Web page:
Yak wool fibers are hollow, allowing them to trap air and provide high warmth-to-weight ratios. Kora founder Michael Kleinwort said the material outperformed Merino in independent laboratory testing boasting 40 percent more warmth, 66 percent greater air permeability, and 17 percent greater water vapor permeability than Merino wool fabrics.

Those are some bold statements, and hard to confirm through real world use. In testing by multiple GearJunkie editors, the yak wool does seem somewhat more breathable, although not remarkably different, than Merino.

We’ve also found the material to be extremely durable through both wear and washings, without pilling.

Wool Collected From Molting Yaks

In addition to performance that rivals Merino, the driving force behind Kora and its yak wool apparel is sustainability – priding itself on the economic stability the commerce provides Himalayan nomads, with no corporate farming, no shearing or harming of animals, and a boutique approach to craft and distribution.

Kora works with the Kegawa Herders Cooperative, a group of about 80 families on the Himalayan Plateau (spanning the controversial Chinese-Nepalese border). Kora agrees to buy all their wool at a set price each season, providing the herding families a more reliable and consistent income over time, and pays an extra stipend at the end of the collection season.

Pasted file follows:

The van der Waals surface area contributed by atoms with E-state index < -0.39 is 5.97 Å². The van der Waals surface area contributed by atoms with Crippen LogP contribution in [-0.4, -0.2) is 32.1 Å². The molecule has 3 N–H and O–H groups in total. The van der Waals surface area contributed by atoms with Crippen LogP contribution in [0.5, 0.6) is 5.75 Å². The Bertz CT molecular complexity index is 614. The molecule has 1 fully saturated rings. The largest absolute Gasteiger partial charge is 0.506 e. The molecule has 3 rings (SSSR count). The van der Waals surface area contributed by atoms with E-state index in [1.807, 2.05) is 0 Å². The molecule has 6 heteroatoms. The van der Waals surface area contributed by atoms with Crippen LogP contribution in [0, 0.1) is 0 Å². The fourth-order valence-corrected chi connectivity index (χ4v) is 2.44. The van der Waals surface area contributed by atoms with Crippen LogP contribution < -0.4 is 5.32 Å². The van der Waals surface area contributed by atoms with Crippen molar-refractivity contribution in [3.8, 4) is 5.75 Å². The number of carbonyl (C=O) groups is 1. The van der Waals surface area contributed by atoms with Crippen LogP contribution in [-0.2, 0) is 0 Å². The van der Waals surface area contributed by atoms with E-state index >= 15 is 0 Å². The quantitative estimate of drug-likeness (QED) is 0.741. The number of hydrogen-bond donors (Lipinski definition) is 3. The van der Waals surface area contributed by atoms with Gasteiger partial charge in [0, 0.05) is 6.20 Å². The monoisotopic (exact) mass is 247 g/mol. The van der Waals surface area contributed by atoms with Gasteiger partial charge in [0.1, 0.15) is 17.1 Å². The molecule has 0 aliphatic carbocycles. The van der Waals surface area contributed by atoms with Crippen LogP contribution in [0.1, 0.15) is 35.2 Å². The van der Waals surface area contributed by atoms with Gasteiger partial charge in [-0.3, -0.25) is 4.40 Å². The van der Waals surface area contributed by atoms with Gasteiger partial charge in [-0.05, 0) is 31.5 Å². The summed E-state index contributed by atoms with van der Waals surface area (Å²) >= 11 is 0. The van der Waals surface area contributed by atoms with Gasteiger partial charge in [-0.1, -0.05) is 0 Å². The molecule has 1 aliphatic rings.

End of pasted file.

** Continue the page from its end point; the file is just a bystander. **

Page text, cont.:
The process of yak wool production includes working around the molting season each spring when the animals shed their soft underlayer so that herders can avoid shearing (a process that in sheep is often linked to mulesing and cruelty). The yak wool is collected by hand, harvesting up to a kilo of wool per animal. This lengthens the lead time to get apparel to market and garments can take up to two years to produce. The longer hair of the animals is used by the nomadic herders to make ropes and tents. Community-based harvesting methods like this are low impact on the animals and the environment, but it does drive up the price to consumers.

Fashionistas among us may actually be more familiar with this fabric-tech than the hardcore outdoors crowd. The material can be found in small batch sweaters as an alternative to cashmere – typically considered the finest and softest of all wool fabric. But in our research, Kora is the first company to make performance outdoor apparel with yak wool.

Let’s face it, when you look good, you feel good, and while not the cheapest option out there by far, Kora accomplishes both handily.